About Animals 12


Once I read a short story by Marjory Stoneman Douglas about a dog fight, which she set in a dank place outside Miami. 

The character, Agnes, a Latin teacher and humane society volunteer, rushes away into the night from a party when she receives a tip about the fight.  Dressed in a black satin evening gown, she sneaks up on the action and makes her announcement when she’s inched in plain sightj  next to the cage holding the bobcat that is to fight a dog or two or quite a few: “Take those dogs out of here. I am a county deputy sheriff and I order this fight stopped.”  It does stop, with an assist. But I always wondered what happened to the dogs.

In the Michael Vicks dog case (federal prison 23 months, $928,000 to evaluate and care for the dogs) there is a story of serene and sometimes silly days for some survivors. 

Because of an unusual agreement in the Vicks case, the Best Friends Animal Society sanctuary in Utah is the retirement home for 22 of the abused dogs that lived. 

In a front-page New York Times feature, writer Juliet Macur deftly walks us through what dogs endured under the Vicks’ scheme  and what their lives are like now.  These are, of course, only the animals still alive at Bad Newz Kennels, a place on the serenely named Moonlight Road in Smithfield, VA.  This is quite a beautiful story.  Many in rescue think the lives these dogs lead today will make future euthanizations of pit bulls seized from fights less automatic.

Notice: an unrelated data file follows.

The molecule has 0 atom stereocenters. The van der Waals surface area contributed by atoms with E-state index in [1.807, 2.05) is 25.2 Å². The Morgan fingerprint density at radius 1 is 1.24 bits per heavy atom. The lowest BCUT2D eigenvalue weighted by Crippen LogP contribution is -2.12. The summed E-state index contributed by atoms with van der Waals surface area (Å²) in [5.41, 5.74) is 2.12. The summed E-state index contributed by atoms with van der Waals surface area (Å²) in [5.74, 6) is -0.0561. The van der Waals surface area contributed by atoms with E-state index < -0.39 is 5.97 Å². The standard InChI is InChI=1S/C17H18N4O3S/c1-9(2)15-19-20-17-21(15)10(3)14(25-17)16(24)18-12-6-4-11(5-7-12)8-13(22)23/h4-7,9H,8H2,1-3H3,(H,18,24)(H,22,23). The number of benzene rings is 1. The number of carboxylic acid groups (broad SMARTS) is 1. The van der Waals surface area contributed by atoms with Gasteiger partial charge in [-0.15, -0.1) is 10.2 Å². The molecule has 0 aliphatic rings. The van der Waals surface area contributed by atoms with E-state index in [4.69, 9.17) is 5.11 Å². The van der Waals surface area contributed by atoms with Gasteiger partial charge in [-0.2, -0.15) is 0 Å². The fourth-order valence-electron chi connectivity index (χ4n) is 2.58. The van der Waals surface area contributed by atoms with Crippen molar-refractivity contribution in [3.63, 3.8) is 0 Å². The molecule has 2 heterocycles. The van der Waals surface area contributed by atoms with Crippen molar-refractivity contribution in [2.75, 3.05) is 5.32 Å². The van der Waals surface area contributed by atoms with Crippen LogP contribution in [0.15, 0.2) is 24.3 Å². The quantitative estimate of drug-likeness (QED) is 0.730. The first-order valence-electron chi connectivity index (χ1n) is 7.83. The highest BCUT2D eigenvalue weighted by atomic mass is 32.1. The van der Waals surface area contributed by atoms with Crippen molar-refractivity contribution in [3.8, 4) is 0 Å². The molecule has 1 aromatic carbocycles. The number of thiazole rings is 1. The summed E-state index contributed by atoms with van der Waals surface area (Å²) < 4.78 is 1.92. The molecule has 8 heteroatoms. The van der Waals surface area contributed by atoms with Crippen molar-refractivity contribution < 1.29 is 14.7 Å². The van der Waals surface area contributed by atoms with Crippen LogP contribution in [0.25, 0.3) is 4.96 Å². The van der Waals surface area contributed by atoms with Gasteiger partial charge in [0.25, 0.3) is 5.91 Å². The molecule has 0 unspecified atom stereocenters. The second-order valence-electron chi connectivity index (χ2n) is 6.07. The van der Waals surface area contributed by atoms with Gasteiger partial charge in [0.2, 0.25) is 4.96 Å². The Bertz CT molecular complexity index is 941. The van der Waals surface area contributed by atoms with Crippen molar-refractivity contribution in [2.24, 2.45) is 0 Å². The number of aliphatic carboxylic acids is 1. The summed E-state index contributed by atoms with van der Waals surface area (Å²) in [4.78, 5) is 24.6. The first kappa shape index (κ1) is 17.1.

In addition to Best Friends, Bay Area Doglovers Responsible About Pit Bulls and at least seven other rescue groups are involved, with about 20 other of the dogs in foster families at many places in the U.S.






About Animals 11


The little owl ended up on a roadway in need of help.

She was picked up by a tourist and handed along until she found her way to one wildlife sanctuary for immediate care and then, another for continued help. She had been somehow injured and unable to return to a wild life. 

Before long, the owl, now called Maya,  was world-famous, having been photographed by a  New York City photographer on assignment in Florida, and having appeared in an Austrailian based website about owls.

Maya’s  story (with a mis-identified photo of another fine owl, Red, my apologies!) is told in Florida’s Famous Animals, a new book of stories of human interaction with 13 real animals that lived in Florida. 

It is hoped that this group of animal tales (& tails) will inspire students to think about careers in working with animals. 

For more info on Maya’s caretakers


for a tribute to Red, found as a baby with an injured wing and taken care of for 14 years until his death in 2006, see the 5th page at


Other owl info


www.cfbw.com   www.nature.org/initiatives/programs/birds/features

 ~ This blog gives a hoot~

About Animals 10

A BABY in the WATER  

Imagine you are a long-distance swimmer, in California. 

 In training, you swim way out in the Pacific Ocean,  beyond wave breaks.  You realize you are not alone.